Netezza to bake analytics into appliances

Big math chews big data

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Data warehousing appliance–maker Netezza wants to set its TwinFins loose on data analytics, thereby doubling the usefulness of the boxes and positioning them to better compete with alternatives from IBM, Oracle, and Teradata.

The TwinFin appliances marry X64-based blade servers and home-grown accelerator chips to a heavily customized PostgreSQL database. Like other data warehouses, the Netezza appliances were designed to run ad hoc SQL queries against giant data sets. The special sauce in the Netezza gear is a field programmable gate array (FPGA) that handles data compression and decompression as it goes on and off the disk, thereby speeding up throughput, as well as providing sophisticated data filtering so that only the relevant portions of a giant data set are passed on up to the X64 engines to run the SQL query.

Netezza launched the TwinFin appliances last fall, using IBM's BladeCenter chassis and two-socket HS22 Xeon blade servers and plunking the FPGAs (one per Xeon core) onto a companion blade; the pair together are known as a Snippet or S-Blade in the Netezza lingo. The TwinFin appliances launched last year had from 3 to 12 S-Blades in BladeCenter-H data center chassis and spanned from 8TB to 320TB of data warehouse capacity.

In January, Netezza shot low for smaller customers looking for data warehousing appliances with its Skimmer appliance, which puts an S-Blade into the office-style BladeCenter-S chassis and gives the user 10TB of disk space to play in.

A few weeks ago, Netezza announced it was hooking up with NEC to build appliances based on NEC server iron that would be sold by NEC as well as Netezza. (IBM doesn't resell the Netezza appliances based on its BladeCenter hardware.)

According to Phil Francisco, vice president of product management and marketing at Netezza, in the second quarter the company will open up the Netezza appliance so it can do data analytics, not just run the PostgreSQL database and process SQL transactions against the data warehousing.

"Now you don't have to do large data extracts to run analytics - you do it right in the data warehouse," says Francisco.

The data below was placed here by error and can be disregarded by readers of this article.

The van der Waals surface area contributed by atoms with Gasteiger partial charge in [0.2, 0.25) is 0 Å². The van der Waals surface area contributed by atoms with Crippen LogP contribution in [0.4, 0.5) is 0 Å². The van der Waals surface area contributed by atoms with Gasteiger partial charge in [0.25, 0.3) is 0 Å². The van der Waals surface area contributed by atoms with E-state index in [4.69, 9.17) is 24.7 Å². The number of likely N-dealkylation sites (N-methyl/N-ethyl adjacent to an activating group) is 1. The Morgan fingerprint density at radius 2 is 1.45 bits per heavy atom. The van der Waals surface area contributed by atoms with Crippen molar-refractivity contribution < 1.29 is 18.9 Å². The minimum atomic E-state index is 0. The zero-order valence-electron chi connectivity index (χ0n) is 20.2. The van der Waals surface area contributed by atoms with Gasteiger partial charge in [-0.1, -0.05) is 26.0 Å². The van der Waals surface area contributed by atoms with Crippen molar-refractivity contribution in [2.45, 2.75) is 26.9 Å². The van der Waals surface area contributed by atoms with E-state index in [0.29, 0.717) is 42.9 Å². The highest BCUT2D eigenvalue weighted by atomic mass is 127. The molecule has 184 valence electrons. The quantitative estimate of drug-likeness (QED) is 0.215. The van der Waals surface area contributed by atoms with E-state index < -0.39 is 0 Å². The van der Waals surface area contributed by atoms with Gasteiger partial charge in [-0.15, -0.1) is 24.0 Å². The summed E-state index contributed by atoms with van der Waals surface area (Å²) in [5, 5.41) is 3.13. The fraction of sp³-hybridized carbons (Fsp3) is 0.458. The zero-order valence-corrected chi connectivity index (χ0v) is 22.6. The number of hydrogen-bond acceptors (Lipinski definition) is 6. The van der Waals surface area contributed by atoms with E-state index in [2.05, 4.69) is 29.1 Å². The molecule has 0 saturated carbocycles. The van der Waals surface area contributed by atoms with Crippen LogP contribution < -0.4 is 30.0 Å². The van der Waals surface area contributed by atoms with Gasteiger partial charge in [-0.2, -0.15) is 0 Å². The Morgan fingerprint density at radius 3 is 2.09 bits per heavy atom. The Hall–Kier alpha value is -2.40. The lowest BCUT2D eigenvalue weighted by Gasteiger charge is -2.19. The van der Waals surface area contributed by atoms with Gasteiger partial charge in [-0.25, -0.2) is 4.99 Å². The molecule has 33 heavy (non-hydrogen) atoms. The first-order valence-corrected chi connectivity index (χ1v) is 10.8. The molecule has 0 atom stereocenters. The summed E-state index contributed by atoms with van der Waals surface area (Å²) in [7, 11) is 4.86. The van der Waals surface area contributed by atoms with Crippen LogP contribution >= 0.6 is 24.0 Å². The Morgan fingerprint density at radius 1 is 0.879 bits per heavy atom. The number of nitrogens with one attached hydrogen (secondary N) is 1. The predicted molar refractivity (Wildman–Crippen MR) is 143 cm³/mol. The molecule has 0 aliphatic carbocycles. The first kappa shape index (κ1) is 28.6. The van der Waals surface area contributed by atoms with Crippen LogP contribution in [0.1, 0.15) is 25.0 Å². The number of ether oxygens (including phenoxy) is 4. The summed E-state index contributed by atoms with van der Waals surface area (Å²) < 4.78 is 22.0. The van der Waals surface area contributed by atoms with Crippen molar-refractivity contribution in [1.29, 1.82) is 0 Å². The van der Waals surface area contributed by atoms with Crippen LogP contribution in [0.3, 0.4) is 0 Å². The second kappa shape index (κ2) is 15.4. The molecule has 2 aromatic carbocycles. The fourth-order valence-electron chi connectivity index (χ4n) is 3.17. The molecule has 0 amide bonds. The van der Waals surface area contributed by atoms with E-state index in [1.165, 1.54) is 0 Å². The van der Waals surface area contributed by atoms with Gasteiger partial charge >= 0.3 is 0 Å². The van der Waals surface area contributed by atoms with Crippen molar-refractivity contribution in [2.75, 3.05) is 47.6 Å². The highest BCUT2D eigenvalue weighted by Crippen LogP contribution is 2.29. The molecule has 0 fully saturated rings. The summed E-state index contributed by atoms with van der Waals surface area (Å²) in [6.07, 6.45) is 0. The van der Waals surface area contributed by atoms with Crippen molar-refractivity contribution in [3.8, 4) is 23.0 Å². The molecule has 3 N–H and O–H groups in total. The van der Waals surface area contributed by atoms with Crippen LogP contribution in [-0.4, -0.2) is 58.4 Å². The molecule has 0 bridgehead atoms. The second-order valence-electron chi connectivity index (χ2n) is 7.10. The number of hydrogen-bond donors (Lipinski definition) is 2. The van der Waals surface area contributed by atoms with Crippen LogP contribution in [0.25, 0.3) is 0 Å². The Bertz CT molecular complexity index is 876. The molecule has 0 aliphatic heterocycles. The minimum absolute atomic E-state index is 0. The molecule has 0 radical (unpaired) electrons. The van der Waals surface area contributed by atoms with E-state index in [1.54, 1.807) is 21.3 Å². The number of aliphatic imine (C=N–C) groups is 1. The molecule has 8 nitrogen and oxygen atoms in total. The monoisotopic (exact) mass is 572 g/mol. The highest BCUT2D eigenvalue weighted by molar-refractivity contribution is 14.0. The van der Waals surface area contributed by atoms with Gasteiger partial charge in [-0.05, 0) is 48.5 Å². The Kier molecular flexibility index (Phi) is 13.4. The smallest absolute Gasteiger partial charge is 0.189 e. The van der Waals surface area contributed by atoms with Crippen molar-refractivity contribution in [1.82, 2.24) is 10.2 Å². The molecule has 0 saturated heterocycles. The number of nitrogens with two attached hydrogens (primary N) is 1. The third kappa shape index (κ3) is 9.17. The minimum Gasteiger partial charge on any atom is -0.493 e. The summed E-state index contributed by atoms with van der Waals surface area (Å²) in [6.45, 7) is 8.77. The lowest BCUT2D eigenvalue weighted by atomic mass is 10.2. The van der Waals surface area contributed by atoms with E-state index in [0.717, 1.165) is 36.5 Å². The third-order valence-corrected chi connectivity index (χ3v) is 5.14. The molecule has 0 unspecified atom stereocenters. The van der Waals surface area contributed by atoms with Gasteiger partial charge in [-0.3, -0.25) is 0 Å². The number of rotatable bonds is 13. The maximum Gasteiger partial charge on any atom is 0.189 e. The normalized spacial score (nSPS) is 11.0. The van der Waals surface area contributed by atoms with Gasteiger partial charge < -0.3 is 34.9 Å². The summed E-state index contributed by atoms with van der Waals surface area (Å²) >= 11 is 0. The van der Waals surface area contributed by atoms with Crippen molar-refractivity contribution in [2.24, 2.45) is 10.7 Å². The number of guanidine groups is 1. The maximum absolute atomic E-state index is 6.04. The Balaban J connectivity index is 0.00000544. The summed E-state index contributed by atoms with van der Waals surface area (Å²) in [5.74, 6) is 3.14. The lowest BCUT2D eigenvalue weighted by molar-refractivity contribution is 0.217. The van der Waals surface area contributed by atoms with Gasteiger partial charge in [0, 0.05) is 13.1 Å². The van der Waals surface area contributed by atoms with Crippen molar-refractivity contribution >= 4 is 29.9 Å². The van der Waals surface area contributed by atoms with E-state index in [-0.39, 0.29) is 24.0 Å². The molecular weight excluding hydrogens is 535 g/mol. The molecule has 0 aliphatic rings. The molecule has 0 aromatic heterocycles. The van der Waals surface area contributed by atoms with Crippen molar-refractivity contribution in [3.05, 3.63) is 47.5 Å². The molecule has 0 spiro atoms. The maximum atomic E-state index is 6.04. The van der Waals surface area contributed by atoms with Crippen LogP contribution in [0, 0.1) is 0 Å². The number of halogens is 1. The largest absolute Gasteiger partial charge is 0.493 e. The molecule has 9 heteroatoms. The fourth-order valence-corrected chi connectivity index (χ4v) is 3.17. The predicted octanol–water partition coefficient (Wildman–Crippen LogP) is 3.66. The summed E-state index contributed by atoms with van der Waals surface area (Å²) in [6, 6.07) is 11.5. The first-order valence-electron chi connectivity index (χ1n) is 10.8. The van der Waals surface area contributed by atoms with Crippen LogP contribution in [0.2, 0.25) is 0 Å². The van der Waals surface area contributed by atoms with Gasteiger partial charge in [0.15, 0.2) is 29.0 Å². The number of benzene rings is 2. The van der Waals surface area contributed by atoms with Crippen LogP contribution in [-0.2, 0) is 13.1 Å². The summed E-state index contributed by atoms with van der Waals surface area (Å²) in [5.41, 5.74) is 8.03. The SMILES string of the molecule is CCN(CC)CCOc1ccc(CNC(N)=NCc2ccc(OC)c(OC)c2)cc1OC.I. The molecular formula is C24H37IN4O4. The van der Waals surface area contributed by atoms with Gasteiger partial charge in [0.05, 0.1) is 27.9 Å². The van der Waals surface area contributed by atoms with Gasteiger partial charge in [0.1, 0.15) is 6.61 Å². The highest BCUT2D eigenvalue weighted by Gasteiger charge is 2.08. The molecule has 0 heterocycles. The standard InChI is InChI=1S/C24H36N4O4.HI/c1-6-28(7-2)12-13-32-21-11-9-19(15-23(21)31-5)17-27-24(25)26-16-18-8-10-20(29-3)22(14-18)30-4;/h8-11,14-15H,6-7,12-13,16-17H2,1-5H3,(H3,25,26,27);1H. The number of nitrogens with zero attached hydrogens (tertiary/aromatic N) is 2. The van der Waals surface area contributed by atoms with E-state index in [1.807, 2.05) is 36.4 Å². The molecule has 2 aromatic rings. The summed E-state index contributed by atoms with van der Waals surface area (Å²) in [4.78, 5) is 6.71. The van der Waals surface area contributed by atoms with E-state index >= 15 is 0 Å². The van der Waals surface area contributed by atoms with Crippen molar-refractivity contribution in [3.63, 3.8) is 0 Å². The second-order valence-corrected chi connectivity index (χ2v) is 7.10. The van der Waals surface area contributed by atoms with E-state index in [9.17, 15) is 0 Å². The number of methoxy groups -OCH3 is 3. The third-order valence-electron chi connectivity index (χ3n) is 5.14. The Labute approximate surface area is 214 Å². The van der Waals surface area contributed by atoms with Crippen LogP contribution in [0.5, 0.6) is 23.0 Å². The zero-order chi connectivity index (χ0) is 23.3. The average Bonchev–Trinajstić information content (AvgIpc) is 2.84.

This is, of course, exactly what IBM is pitching with its Power-AIX Smart Analytics Systems, which debuted last July running a mix of Cognos and now SPSS analytics alongside Big Blue's InfoSphere Warehouse add-on for its DB2 database. Oracle is pitching its Exadata V2 machines as clusters that are capable of running data warehousing or online transaction processing workloads equally well, and it won't be long before analytics are tossed into the mix. Teradata has a mix of appliances for supporting data warehousing and analytics, too.

Netezza is not providing all the feeds and speeds of its analytics offering, which will be launched in the second quarter and which will be called TwinFin(i). But Francisco says that the Linux operating system and PostgreSQL database engine at the heart of the appliance is being opened up with a slew of APIs that will allow new kinds of programs to execute on the X64 portions of the appliance, and process more than SQL transactions against data stored and managed on the TwinFins by the FPGAs.

Specifically, a set of APIs will be opened up in the Netezza stack that will allow Java, C++, Fortran, or Python applications to be created that can use the FPGAs to extract data from the warehouse and do complex analytics on it. If you like using SAS tools or the open source R statistical programming language, the Netezza stack will have APIs that let these hook in, too.

And if you want to go crazy and use MapReduce or Hadoop to chew on large data sets like Google, Yahoo, and other Web 2.0 companies do, there's a set of APIs that let these tools hook into the PostgreSQL data warehouse and chew on that data as well. There's another set of math libraries that will allow it to do matrix math on your data, if that is your thing. The TwinFin(i) will come with a development environment that can snap into Eclipse-based IDEs.

This is not the first time that Netezza has allowed languages other than SQL to hit its data warehouse. In 2007, with a feature called onstream processing, the Netezza appliance was able to allow C and C++ applications to extract data from the warehouse, just like they might any file system or database, and make full use of the FPGA's data compression, tabling joining, and filtering capabilities.

The TwinFin(i) will be sold as a standalone appliance, but customers using the existing TwinFin appliances will be able to do a software upgrade to get the same functionality. Netezza did not divulge what the incremental cost would be to add the analytics ports to the system, but presumably this is something Netezza will try to charge for.

At the moment, Netezza has lined up a number of partners who want their analytics software to run on the appliances, including SAS, Tibco, MicroStrategy, Pursway, DemandTec, and QuantiSense. ®

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